WEST TOWN — Inspired by similar efforts in other neighborhoods, West Town neighbors gathered along Chicago Avenue on Monday in an effort to protect small businesses from looting.
The goal was not to protest what’s happening in the city, neighbor Neal McKnight said — but rather to deter would-be looters from targeting locally-owned shops while simultaneously supporting the Black Lives Matter movement.
They brought lawn chairs, beer and ordered pizza. From a safe distance they hung out from as early as 5 p.m. to as late as 2 a.m.
By 6:30 a.m. Tuesday, not a single family-owned West Town business was looted. The Family Dollar, which neighbors helped board up on Sunday, was also spared.
“This is community,” McKnight said.
In what McKnight called “positive loitering,” the tactic mimicked actions taken by other neighbors across the city.
For example, Logan Square restauranteur Esam Hani recruited 10 friends, family members and employees to help him warn people with armfuls of stolen goods headed in their direction to stay away.
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While Chicago Avenue was spared Monday, the West Town commercial strip did see some break-ins over in the weekend; Loop Liquors was hit, as was Walgreens, Marianos and a couple cell phone stores.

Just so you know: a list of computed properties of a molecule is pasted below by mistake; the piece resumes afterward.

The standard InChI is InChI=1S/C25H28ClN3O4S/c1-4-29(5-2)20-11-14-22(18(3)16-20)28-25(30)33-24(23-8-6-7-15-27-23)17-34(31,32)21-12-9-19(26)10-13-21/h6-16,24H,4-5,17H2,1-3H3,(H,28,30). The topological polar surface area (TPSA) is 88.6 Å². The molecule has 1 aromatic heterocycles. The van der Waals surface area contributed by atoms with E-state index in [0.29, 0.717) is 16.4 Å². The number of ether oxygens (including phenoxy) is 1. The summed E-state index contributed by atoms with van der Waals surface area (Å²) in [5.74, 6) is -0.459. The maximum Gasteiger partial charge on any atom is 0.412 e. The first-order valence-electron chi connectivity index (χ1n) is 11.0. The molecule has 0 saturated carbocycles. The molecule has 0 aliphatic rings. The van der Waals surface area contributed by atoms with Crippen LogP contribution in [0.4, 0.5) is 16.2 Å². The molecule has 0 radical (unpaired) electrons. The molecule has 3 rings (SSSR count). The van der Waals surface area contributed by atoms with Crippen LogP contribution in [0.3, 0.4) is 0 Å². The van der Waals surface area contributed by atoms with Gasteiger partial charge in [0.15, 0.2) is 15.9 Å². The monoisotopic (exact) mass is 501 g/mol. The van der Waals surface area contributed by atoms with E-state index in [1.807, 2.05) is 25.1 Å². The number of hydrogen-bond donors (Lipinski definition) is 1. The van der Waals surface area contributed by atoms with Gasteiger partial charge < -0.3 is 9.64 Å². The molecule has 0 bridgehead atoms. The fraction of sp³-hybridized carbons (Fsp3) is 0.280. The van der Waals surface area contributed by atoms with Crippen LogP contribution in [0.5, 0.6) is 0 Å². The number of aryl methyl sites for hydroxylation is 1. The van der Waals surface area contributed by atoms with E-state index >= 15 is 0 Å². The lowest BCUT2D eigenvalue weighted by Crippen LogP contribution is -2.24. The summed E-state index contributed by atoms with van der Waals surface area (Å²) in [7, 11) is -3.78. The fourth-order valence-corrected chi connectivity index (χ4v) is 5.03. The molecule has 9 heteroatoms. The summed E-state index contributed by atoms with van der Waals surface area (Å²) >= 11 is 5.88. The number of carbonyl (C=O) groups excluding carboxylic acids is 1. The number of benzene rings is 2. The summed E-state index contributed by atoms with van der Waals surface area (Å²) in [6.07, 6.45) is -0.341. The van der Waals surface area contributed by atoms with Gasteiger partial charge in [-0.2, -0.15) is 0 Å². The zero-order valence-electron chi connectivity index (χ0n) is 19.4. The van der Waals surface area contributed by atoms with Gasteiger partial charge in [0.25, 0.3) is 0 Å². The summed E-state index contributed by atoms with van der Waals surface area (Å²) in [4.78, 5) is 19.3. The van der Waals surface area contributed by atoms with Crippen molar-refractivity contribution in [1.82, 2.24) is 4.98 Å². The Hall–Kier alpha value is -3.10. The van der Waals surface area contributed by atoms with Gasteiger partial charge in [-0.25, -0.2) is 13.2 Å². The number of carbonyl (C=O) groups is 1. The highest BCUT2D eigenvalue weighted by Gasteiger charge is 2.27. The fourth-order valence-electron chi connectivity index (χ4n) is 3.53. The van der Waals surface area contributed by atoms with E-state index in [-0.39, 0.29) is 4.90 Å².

Many small businesses neighbors hoped to protect from looting are ones that were already reeling from the financial effects of the COVID-19 pandemic, McKnight said.
Some business owners participated, too. For example, the owners of Six06 Cafe Bar, Cleos Bar and Grill, Soulé and the Fifty/50 Restaurant Group — the parent company of Roots Handmade Pizza and West Town Bakery — hung out.
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Neighbor Lauren Young sat with a group of friends near the corner of Chicago and Ashland avenues.
While she can’t say for certain the tactic prevented looting, she suspected neighbors did make a difference.
RELATED: Neighbors Clean Up Wicker Park, Bucktown Following Looting Of At Least 40 Businesses — Including Family-Owned Shops
After the city saw more than 65,000 911 calls on Sunday, Young said she hoped her neighbors’ actions could alleviate the burden on first responders
Around 11:30 p.m., a peaceful protest moved down Chicago Avenue. Police officers escorting protestors gave Young’s group a thumb’s up.
“There are only so many police officers,” she said. “They can’t be everywhere at once.”
McKnight said he plans to sit at the corner of Chicago and Winchester again Tuesday.